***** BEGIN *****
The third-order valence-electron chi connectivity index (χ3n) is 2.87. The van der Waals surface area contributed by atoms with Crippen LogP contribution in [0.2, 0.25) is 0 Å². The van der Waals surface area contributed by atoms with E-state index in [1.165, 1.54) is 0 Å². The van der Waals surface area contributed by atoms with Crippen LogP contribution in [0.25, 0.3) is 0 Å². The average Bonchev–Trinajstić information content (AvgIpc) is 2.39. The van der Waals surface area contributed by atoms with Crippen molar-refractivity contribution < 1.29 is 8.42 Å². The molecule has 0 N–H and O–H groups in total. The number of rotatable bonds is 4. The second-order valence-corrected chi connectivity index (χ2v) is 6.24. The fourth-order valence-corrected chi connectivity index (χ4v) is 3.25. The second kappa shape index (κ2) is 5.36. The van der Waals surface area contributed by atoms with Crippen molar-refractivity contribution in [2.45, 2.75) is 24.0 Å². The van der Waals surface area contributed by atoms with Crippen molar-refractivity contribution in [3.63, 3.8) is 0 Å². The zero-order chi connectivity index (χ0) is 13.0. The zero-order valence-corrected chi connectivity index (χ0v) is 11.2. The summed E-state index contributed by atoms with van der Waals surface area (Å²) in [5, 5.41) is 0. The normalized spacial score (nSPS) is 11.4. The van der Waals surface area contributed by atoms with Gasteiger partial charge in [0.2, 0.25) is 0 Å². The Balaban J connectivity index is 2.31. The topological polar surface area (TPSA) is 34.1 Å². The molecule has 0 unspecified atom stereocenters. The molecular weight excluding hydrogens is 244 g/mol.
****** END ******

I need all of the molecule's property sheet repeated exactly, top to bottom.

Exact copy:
The third-order valence-electron chi connectivity index (χ3n) is 2.87. The van der Waals surface area contributed by atoms with Crippen LogP contribution in [0.2, 0.25) is 0 Å². The van der Waals surface area contributed by atoms with E-state index in [1.165, 1.54) is 0 Å². The van der Waals surface area contributed by atoms with Crippen LogP contribution in [0.25, 0.3) is 0 Å². The average Bonchev–Trinajstić information content (AvgIpc) is 2.39. The van der Waals surface area contributed by atoms with Crippen molar-refractivity contribution < 1.29 is 8.42 Å². The molecule has 0 N–H and O–H groups in total. The number of rotatable bonds is 4. The second-order valence-corrected chi connectivity index (χ2v) is 6.24. The fourth-order valence-corrected chi connectivity index (χ4v) is 3.25. The second kappa shape index (κ2) is 5.36. The van der Waals surface area contributed by atoms with Crippen molar-refractivity contribution in [2.45, 2.75) is 24.0 Å². The van der Waals surface area contributed by atoms with Crippen molar-refractivity contribution in [3.63, 3.8) is 0 Å². The zero-order chi connectivity index (χ0) is 13.0. The zero-order valence-corrected chi connectivity index (χ0v) is 11.2. The summed E-state index contributed by atoms with van der Waals surface area (Å²) in [5, 5.41) is 0. The normalized spacial score (nSPS) is 11.4. The van der Waals surface area contributed by atoms with Gasteiger partial charge in [0.2, 0.25) is 0 Å². The Balaban J connectivity index is 2.31. The topological polar surface area (TPSA) is 34.1 Å². The molecule has 0 unspecified atom stereocenters. The molecular weight excluding hydrogens is 244 g/mol.